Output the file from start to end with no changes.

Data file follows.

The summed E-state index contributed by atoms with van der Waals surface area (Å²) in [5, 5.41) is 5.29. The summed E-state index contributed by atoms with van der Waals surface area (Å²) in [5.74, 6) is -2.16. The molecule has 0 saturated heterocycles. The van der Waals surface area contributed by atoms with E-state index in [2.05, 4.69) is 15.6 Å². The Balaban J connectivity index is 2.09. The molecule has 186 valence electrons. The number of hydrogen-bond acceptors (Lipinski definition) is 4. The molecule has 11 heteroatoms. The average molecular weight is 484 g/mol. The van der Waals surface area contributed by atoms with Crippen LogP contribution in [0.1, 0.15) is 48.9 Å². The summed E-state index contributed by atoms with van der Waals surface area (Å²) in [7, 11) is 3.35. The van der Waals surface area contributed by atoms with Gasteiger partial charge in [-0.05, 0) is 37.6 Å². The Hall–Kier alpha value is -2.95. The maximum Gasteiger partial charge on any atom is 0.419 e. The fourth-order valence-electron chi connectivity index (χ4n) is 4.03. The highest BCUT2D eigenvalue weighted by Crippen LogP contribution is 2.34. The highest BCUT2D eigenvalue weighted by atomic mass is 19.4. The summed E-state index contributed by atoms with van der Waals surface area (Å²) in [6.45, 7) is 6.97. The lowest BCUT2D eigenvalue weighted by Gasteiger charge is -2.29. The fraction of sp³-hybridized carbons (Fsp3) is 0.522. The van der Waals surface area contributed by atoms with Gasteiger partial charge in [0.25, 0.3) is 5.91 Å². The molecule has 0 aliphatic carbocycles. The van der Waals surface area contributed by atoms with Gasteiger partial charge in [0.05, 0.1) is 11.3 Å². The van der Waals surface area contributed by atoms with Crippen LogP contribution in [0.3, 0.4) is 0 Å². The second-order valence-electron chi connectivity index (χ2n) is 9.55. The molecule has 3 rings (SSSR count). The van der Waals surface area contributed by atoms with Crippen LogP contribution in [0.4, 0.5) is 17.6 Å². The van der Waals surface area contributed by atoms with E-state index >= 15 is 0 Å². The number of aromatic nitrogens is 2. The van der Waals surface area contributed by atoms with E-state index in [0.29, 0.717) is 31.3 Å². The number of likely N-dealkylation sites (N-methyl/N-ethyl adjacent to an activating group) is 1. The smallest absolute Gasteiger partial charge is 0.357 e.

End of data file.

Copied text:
The summed E-state index contributed by atoms with van der Waals surface area (Å²) in [5, 5.41) is 5.29. The summed E-state index contributed by atoms with van der Waals surface area (Å²) in [5.74, 6) is -2.16. The molecule has 0 saturated heterocycles. The van der Waals surface area contributed by atoms with E-state index in [2.05, 4.69) is 15.6 Å². The Balaban J connectivity index is 2.09. The molecule has 186 valence electrons. The number of hydrogen-bond acceptors (Lipinski definition) is 4. The molecule has 11 heteroatoms. The average molecular weight is 484 g/mol. The van der Waals surface area contributed by atoms with Crippen LogP contribution in [0.1, 0.15) is 48.9 Å². The summed E-state index contributed by atoms with van der Waals surface area (Å²) in [7, 11) is 3.35. The van der Waals surface area contributed by atoms with Gasteiger partial charge in [-0.05, 0) is 37.6 Å². The Hall–Kier alpha value is -2.95. The maximum Gasteiger partial charge on any atom is 0.419 e. The fourth-order valence-electron chi connectivity index (χ4n) is 4.03. The highest BCUT2D eigenvalue weighted by Crippen LogP contribution is 2.34. The highest BCUT2D eigenvalue weighted by atomic mass is 19.4. The summed E-state index contributed by atoms with van der Waals surface area (Å²) in [6.45, 7) is 6.97. The lowest BCUT2D eigenvalue weighted by Gasteiger charge is -2.29. The fraction of sp³-hybridized carbons (Fsp3) is 0.522. The van der Waals surface area contributed by atoms with Gasteiger partial charge in [0.25, 0.3) is 5.91 Å². The molecule has 0 aliphatic carbocycles. The van der Waals surface area contributed by atoms with Gasteiger partial charge in [0.05, 0.1) is 11.3 Å². The van der Waals surface area contributed by atoms with Crippen LogP contribution in [0.3, 0.4) is 0 Å². The second-order valence-electron chi connectivity index (χ2n) is 9.55. The molecule has 3 rings (SSSR count). The van der Waals surface area contributed by atoms with Crippen LogP contribution in [0.4, 0.5) is 17.6 Å². The van der Waals surface area contributed by atoms with E-state index >= 15 is 0 Å². The number of aromatic nitrogens is 2. The van der Waals surface area contributed by atoms with E-state index in [0.29, 0.717) is 31.3 Å². The number of likely N-dealkylation sites (N-methyl/N-ethyl adjacent to an activating group) is 1. The smallest absolute Gasteiger partial charge is 0.357 e.